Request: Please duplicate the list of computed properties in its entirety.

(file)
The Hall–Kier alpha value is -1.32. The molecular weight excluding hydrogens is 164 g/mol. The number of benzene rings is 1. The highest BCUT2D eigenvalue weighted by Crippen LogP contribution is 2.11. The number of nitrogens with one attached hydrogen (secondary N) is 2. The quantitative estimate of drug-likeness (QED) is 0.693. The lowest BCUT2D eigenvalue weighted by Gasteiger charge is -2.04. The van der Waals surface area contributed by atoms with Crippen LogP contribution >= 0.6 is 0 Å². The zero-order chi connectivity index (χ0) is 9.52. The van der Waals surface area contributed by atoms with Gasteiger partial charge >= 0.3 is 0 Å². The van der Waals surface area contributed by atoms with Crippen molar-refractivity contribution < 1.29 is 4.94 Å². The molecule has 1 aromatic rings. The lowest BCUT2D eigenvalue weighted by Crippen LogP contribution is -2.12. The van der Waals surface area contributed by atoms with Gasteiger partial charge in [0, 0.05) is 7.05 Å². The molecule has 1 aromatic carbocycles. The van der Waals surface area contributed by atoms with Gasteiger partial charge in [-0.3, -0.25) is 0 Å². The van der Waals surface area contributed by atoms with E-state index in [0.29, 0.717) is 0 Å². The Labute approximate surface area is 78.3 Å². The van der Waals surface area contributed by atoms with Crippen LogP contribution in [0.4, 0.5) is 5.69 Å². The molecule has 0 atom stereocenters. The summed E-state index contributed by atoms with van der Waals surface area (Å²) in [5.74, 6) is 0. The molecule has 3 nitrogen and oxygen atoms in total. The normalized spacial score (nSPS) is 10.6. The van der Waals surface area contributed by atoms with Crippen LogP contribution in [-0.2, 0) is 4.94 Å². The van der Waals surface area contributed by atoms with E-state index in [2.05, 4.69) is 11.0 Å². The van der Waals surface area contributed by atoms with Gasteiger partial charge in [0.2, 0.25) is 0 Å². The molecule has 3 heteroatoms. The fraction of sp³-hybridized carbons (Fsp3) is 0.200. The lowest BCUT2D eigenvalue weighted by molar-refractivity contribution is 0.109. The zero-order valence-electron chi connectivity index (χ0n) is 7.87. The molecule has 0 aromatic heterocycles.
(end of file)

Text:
The Hall–Kier alpha value is -1.32. The molecular weight excluding hydrogens is 164 g/mol. The number of benzene rings is 1. The highest BCUT2D eigenvalue weighted by Crippen LogP contribution is 2.11. The number of nitrogens with one attached hydrogen (secondary N) is 2. The quantitative estimate of drug-likeness (QED) is 0.693. The lowest BCUT2D eigenvalue weighted by Gasteiger charge is -2.04. The van der Waals surface area contributed by atoms with Crippen LogP contribution >= 0.6 is 0 Å². The zero-order chi connectivity index (χ0) is 9.52. The van der Waals surface area contributed by atoms with Gasteiger partial charge >= 0.3 is 0 Å². The van der Waals surface area contributed by atoms with Crippen molar-refractivity contribution < 1.29 is 4.94 Å². The molecule has 1 aromatic rings. The lowest BCUT2D eigenvalue weighted by Crippen LogP contribution is -2.12. The van der Waals surface area contributed by atoms with Gasteiger partial charge in [0, 0.05) is 7.05 Å². The molecule has 1 aromatic carbocycles. The van der Waals surface area contributed by atoms with Gasteiger partial charge in [-0.3, -0.25) is 0 Å². The van der Waals surface area contributed by atoms with E-state index in [0.29, 0.717) is 0 Å². The Labute approximate surface area is 78.3 Å². The van der Waals surface area contributed by atoms with Crippen LogP contribution in [0.4, 0.5) is 5.69 Å². The molecule has 0 atom stereocenters. The summed E-state index contributed by atoms with van der Waals surface area (Å²) in [5.74, 6) is 0. The molecule has 3 nitrogen and oxygen atoms in total. The normalized spacial score (nSPS) is 10.6. The van der Waals surface area contributed by atoms with Crippen LogP contribution in [-0.2, 0) is 4.94 Å². The van der Waals surface area contributed by atoms with E-state index in [2.05, 4.69) is 11.0 Å². The van der Waals surface area contributed by atoms with Gasteiger partial charge in [0.2, 0.25) is 0 Å². The molecule has 3 heteroatoms. The fraction of sp³-hybridized carbons (Fsp3) is 0.200. The lowest BCUT2D eigenvalue weighted by molar-refractivity contribution is 0.109. The zero-order valence-electron chi connectivity index (χ0n) is 7.87. The molecule has 0 aromatic heterocycles.